own "sub-space" that rolls over individually and specifically
does not need a lock for protection from other threads.
Unfortunately, this mitigates the situation in that we'd have
to sub-divide equally, leading to a very quick roll over within
each subpartition when max_connections is configured to large

A more realistic approach is to leverage the infrastructure
already in place: in trunk, atomic primitives are used to
create a new connection-ID, which are then inserted into a
std::set (an ADT that enforces uniqueness and is usually
implemented as a tree). We can maintain the speed- and
locking characteristics by simply changing the set so that
it is sorted by ID. This would give us pseudocode along the
lines of,

thd->id= get_next_id(); // atomic

while (true) {
  if (thd_list->insert(thd) == SUCCESS)
  thd->id= get_next_id();

As ID generation would remain unchanged (and atomic), and
we'd still do one insertion into the thread-list which would
remain the same data-type, no grave changes in terms of memory
consumption, behavior, or performance are expected.

* As a theoretical consideration, a pathological case could be
artificially created where the "next ID" is at the beginning
of a large range of in-use IDs, and a lot of connections are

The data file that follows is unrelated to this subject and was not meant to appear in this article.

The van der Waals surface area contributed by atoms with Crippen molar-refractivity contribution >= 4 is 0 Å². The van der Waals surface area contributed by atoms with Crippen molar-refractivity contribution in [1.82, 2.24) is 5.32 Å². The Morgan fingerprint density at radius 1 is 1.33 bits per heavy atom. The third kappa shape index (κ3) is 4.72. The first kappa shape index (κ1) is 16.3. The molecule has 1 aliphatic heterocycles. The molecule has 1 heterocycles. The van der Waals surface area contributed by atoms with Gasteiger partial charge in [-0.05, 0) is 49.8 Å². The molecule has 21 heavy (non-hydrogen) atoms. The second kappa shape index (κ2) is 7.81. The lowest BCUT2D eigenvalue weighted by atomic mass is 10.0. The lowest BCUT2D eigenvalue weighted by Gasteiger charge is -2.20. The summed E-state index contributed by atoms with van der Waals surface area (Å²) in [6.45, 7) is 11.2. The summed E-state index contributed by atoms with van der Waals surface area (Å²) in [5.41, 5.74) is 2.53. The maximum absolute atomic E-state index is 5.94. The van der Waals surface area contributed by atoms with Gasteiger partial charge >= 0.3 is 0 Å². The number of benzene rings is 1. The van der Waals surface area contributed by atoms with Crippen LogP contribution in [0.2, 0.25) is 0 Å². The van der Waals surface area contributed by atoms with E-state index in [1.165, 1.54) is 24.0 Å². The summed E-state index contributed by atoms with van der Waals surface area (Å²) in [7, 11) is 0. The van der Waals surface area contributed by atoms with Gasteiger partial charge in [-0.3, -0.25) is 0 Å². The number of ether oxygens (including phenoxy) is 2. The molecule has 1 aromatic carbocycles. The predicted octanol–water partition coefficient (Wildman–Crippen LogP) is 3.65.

suddenly made at the same time, so all the new connections
would start of with consecutive optimistic/prospective IDs
which all happen to be in the in-use range that lies ahead.
Even then the first connection that manages to get the lock
for the thread_list will then traverse the in-use block, and
take the first free ID behind it. The other new connections
can than benefit from the updated global counter and need to
update their ID only once, rather than having to each scan
the in-use range themselves. Even so, this case is highly
academic in its assumptions; even with a very high value for
max_connections, there is a natural trade-off in that if many
connections are still in use, then not a lot of new connections
could be made that "congest" ID-creation; and conversely, if
many new connections are made, no large clusters or ranges of
in-use IDs should be expected ahead (rather than behind) the
current ID counter in the already sparse ID-space.